3 Ways To Retire Comfortably if You Work in America’s Lowest Paid Job Sectors

Happy elementary school teacher giving high-five to her student during class in the classroom.
Drazen Zigic / iStock.com

If you’re just choosing a college major or a career path, retirement may not be on your mind. But it should be.

You’ll want to make sure that your career can fund your lifestyle now, but also leave enough room to retire comfortably. Fortunately, how much you’ll need to retire comfortably is based, to some degree, on how much money you make when you work.

For instance, one method to determine how much you’ll need to retire is to calculate 60% to 80% of your pre-retirement income and multiply that figure by how many years you reasonably expect to live after retirement.

In most cases, your expenses will go down in retirement, especially if your mortgage is paid off and your children (if you have any) are grown and self-sufficient. “Retirees typically pay lower taxes, are no longer paying a mortgage and do not have dependents to support, lowering their day-to-day expenses,” Laura Sterling of Georgia’s Own Credit Union previously told GOBankingRates.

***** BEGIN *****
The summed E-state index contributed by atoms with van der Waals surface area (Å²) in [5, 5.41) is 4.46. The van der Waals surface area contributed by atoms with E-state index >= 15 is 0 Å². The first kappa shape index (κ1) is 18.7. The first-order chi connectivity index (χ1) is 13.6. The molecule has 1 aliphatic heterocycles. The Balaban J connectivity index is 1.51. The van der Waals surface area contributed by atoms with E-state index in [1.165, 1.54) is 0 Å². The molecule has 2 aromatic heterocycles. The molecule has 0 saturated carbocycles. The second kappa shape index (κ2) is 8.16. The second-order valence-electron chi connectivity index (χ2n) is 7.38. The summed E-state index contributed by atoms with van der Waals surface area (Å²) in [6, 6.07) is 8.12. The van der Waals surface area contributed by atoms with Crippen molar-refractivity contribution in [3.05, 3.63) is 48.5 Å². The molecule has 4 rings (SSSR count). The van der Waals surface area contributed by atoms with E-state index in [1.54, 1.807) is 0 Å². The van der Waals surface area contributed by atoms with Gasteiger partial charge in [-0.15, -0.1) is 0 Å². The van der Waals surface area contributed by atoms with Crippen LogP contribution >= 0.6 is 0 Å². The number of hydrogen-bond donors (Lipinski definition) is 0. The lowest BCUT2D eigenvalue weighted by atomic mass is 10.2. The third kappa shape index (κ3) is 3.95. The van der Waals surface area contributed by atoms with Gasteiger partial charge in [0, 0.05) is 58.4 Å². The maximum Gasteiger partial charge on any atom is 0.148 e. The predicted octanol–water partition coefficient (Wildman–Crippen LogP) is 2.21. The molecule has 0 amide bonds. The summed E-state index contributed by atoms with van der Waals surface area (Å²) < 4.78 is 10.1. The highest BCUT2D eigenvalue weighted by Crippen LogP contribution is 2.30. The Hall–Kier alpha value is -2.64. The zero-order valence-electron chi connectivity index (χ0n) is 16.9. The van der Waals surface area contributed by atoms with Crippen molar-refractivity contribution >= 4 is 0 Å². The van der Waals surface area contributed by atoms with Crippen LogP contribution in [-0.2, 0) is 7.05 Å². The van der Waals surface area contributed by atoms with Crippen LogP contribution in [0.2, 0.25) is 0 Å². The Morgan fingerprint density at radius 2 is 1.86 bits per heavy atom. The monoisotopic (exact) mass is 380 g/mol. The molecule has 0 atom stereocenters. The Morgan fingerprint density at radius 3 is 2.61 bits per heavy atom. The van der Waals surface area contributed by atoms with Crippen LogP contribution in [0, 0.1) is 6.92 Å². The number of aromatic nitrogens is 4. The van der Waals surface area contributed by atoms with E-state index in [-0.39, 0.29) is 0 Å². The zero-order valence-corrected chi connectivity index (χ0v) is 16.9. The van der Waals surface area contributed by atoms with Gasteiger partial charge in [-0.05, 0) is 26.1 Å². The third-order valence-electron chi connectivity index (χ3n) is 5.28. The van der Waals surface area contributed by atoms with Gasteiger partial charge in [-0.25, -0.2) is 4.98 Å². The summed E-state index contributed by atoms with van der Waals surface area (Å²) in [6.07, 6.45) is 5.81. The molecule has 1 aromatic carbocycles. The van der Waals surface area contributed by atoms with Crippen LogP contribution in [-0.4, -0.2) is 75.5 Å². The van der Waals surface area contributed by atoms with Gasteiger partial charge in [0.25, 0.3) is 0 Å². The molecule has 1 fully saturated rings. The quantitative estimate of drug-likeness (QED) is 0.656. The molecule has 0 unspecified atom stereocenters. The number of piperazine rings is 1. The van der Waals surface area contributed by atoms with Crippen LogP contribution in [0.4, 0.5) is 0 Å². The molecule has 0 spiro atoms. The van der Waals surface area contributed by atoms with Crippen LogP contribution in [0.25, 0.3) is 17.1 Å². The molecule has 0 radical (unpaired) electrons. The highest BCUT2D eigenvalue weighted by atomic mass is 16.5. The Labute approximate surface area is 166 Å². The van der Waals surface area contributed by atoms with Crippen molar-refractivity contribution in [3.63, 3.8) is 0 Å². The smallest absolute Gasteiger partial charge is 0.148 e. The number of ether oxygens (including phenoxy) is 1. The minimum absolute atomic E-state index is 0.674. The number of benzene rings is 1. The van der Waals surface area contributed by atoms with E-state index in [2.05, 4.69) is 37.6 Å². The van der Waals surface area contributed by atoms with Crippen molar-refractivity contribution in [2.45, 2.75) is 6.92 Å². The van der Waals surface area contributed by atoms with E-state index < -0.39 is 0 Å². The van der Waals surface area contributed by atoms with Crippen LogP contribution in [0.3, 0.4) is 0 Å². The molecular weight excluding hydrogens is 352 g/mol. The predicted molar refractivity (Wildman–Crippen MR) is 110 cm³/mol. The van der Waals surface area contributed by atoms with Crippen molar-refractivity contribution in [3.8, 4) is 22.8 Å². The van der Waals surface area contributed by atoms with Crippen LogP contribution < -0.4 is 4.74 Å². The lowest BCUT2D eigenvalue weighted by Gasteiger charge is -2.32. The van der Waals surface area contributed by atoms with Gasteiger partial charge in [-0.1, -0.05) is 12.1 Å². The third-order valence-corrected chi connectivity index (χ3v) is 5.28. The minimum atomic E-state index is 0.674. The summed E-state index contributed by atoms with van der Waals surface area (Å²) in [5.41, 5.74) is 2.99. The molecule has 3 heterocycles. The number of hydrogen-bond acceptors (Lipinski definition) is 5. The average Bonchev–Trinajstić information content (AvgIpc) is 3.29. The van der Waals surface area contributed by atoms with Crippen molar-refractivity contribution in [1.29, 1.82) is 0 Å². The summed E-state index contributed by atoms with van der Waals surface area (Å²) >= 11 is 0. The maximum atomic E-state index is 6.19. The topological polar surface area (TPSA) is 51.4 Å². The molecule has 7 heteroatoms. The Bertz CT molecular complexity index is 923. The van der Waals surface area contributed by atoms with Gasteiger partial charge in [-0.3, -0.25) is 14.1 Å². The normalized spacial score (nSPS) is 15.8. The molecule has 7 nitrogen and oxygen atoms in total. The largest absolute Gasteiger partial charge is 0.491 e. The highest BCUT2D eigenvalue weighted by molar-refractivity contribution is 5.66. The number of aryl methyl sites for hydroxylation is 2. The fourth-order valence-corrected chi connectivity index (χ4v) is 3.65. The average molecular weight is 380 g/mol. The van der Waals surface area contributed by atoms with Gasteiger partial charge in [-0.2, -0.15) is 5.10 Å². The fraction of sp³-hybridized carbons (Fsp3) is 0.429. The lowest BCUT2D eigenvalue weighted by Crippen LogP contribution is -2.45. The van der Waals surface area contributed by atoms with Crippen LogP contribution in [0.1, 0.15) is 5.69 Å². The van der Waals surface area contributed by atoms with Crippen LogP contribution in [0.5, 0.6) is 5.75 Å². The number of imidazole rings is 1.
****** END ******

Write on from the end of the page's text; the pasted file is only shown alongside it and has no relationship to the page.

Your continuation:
Is It Feasible to Retire with a Low-Paying Job?

With this in mind, a comfortable retirement might seem more feasible, even if you work in one of the lowest-paying fields for college graduates. A new analysis of median earnings and bachelor’s degrees from the U.S. Census Bureau revealed 10 fields that pay under $62,000 as a median annual salary.

Make Your Money Work Better for You

The lowest paying, for those with a degree in family & consumer sciences, pays just $52,850. A fine arts degree will net you a median annual income of $53,450, while a degree in elementary education offers a median salary of $54,900.

Of course, these are medians, which means there are equal numbers of people earning more or less than this amount. Amongst the lowest-paying college majors, degrees in liberal arts and physical fitness, parks, recreation & leisure earn the most, with median salaries of $61,380 and $61,580, respectively.